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I also like stories that have a somewhat mysterious title. “Twenty-six and one?” What could this be about? A successful season of Gorky’s favorite football team? No, of course not that. The twenty-six and one are people. The twenty-six being the “employees” of a bakery, who spend an existence of dull drudgery in the semi-basement workroom, kneading dough for biscuits day after day, month after month, year after year. Among of the twenty-six is also our story’s narrator. And who is the “one?” She’s a lovely sixteen year-old chambermaid who lives in the same building the houses the bakery. Every day she visits the “little prisoners” – as she affectionately refers to the workers – stepping down the four steps into their cellar and playfully demanding “give me biscuits!”

This is Tanya, the one thing that makes their dreary existence bearable. Gorky describes the situation this way: “…though our hard labor turned us into dull oxen, we nevertheless remained human beings, and like all human beings we could not live without something to worship.” It seemed to this reader that the environment which Gorky has depicted has reached something of an equilibrium. Though unhappy or even miserable, the workers would never leave their precious Tanya. In their conversations while at work, they often discuss other, “low” women in rude and disgusting terms, but “of Tanya we never spoke ill.”

This equilibrium may have lasted years. May have. A catalyst for change is introduced, however, when one of the other employees (not from the twenty-six, but in a higher, “white bread baker’s” position) is fired and his replacement turns out to be a somewhat dashing former soldier. The former soldier wears a “satin vest and a watch with a gold chain” and, though a bit of a dandy, is friendly to the twenty-six (not condescending like the other white-bread bakers). In conversation with the twenty-six the soldier admits “How lucky I am with women, eh? It is very funny. Just a wink and I have them.” One can guess in what direction this story might go, no? The soldier’s successes thus far have been with the tawdry “embroidery girls” who also work in the building. Upon listening to the soldier boast of his conquests, the baker that supervises the twenty-six’s work is foolish enough to comment to him that, “You need no great strength to fell little fir-trees, but try to throw down a pine…” Suddenly Tanya’s virtue is threatened… Whether it’s a happy ending or not I won’t say. I will say that Gorky’s depiction of the workers’ condition and their psyche rang very true.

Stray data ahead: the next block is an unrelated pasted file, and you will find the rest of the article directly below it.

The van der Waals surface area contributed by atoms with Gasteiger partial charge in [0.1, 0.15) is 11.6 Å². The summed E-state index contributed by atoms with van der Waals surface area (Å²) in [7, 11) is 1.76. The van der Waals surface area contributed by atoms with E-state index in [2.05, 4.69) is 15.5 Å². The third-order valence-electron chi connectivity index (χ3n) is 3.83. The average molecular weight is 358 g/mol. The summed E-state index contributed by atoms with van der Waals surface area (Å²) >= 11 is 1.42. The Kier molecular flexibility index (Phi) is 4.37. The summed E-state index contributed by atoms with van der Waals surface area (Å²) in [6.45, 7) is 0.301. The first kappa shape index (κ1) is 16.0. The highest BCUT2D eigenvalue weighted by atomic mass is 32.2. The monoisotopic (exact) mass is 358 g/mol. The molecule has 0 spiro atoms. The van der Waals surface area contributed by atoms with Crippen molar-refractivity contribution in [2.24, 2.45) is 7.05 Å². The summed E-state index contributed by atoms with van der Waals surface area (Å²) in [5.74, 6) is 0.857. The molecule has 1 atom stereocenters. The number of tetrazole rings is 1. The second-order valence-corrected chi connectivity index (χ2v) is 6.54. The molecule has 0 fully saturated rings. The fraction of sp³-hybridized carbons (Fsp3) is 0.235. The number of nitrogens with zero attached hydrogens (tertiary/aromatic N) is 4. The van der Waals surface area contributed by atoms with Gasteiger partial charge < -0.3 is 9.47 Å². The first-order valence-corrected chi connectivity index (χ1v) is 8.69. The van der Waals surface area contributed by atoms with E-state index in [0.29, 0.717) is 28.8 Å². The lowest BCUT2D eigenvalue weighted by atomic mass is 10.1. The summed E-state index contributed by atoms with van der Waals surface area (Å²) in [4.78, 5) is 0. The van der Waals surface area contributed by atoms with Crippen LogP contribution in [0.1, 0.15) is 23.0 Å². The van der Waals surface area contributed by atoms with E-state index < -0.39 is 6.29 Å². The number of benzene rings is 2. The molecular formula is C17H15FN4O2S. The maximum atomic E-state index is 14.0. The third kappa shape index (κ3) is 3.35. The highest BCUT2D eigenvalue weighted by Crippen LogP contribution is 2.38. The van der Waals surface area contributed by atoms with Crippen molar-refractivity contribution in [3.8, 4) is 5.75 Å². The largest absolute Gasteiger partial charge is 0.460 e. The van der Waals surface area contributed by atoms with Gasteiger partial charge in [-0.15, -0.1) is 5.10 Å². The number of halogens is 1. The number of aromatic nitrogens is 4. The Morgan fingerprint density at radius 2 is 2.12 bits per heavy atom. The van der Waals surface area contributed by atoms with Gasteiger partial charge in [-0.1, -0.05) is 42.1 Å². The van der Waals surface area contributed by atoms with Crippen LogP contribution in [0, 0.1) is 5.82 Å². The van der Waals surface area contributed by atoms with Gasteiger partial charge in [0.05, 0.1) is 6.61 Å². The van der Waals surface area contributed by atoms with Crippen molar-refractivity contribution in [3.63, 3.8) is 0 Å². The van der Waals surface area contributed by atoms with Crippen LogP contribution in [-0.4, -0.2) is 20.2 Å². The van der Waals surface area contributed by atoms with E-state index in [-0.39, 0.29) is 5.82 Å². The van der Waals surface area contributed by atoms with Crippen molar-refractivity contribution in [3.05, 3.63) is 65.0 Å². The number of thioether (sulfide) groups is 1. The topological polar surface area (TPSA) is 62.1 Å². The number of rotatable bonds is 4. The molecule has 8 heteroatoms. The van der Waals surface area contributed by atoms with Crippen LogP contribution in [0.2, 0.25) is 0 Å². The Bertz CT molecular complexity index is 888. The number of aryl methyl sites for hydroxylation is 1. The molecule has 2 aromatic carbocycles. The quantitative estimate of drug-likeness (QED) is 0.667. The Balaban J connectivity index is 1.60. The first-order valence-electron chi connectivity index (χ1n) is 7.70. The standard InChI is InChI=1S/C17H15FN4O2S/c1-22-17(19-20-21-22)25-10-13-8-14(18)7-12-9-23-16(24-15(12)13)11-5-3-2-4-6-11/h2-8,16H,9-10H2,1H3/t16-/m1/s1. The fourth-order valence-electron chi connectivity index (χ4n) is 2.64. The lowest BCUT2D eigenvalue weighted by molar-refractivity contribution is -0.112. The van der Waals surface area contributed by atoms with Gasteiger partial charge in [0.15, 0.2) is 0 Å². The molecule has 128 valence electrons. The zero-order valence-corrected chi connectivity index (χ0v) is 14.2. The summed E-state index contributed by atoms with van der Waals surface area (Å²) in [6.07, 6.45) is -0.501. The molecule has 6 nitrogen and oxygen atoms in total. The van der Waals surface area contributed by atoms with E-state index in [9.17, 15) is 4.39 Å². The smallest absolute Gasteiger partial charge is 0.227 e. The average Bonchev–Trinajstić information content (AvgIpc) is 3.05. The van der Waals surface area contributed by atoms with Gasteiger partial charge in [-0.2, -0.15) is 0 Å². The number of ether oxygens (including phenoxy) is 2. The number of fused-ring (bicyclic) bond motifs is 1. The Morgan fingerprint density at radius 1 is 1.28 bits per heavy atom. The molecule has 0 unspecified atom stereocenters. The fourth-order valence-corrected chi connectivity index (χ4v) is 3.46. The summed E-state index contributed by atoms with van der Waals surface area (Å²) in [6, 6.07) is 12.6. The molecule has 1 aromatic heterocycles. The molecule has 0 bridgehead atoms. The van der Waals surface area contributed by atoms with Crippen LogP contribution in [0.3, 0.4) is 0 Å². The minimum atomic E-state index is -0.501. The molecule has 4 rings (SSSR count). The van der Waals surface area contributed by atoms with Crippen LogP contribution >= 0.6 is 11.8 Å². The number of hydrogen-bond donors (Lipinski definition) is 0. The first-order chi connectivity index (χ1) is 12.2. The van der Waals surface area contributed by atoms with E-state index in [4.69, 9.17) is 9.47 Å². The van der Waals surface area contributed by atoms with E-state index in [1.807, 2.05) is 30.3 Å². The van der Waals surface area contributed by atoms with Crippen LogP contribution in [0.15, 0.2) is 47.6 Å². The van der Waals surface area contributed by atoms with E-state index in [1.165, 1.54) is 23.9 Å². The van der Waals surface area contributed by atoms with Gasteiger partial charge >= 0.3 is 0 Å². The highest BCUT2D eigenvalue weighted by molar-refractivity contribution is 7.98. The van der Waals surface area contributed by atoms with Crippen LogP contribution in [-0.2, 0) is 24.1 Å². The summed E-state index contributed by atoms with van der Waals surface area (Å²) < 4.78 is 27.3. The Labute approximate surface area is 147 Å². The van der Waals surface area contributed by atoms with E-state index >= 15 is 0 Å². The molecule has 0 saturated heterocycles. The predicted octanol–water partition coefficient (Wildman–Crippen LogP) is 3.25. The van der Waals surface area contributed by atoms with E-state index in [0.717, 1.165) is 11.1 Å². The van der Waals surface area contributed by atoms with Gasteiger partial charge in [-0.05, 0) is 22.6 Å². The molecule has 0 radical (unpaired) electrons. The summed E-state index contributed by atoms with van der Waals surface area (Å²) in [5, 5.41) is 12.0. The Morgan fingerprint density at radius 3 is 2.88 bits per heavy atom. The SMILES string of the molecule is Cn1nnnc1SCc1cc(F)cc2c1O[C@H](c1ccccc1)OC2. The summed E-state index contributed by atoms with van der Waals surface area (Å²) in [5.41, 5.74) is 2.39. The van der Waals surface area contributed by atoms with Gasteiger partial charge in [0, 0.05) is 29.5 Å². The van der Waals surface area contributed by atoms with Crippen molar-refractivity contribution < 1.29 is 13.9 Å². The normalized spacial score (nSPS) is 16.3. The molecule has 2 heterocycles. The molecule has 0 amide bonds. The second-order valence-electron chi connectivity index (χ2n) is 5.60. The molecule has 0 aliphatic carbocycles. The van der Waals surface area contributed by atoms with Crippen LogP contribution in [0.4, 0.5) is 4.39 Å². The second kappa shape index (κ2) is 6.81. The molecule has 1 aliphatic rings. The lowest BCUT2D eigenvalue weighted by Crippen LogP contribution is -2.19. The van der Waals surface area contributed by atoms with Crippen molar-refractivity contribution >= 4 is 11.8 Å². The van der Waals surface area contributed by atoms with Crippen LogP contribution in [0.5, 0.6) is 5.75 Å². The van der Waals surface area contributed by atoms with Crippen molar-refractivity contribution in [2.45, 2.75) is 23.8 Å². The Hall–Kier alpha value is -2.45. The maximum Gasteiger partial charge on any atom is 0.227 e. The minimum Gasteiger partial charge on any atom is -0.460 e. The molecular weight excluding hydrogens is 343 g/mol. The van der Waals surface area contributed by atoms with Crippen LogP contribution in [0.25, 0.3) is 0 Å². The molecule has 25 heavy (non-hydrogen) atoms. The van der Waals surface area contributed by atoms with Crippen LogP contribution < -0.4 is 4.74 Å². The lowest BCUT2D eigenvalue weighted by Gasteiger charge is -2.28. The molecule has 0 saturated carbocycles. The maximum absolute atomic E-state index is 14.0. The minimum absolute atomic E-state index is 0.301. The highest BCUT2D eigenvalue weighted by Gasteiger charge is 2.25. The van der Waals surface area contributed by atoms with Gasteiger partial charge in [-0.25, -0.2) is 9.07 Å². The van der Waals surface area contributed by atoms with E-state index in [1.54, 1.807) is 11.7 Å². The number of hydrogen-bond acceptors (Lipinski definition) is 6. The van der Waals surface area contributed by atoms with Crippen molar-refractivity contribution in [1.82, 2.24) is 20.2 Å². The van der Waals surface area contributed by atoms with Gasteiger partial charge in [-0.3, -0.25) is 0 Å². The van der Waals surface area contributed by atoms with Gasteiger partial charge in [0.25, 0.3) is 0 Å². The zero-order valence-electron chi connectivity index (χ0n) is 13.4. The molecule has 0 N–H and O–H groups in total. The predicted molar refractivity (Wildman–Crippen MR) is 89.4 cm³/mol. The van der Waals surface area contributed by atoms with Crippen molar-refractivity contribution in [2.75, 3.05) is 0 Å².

This story is available to read on-line in many places. One is http://www.eastoftheweb.com/short-stories/UBooks/TwenSix.shtml

I also enjoyed reading the biographical info about Gorky in the introduction to my copy of “Twenty-Six and One (and Other Stories)” and learned a lot about him I didn’t know. He lived a large part of his life as a “tramp” wandering from place to place, yet always “reading and studying feverishly.” It is said thatit fell to him “to write the poem of vagrancy” and that “…the introduction of tramps in literature is the great innovation of Gorky.” What about YOU? Have you read Gorky? What do you know of him,and which works would you recommend?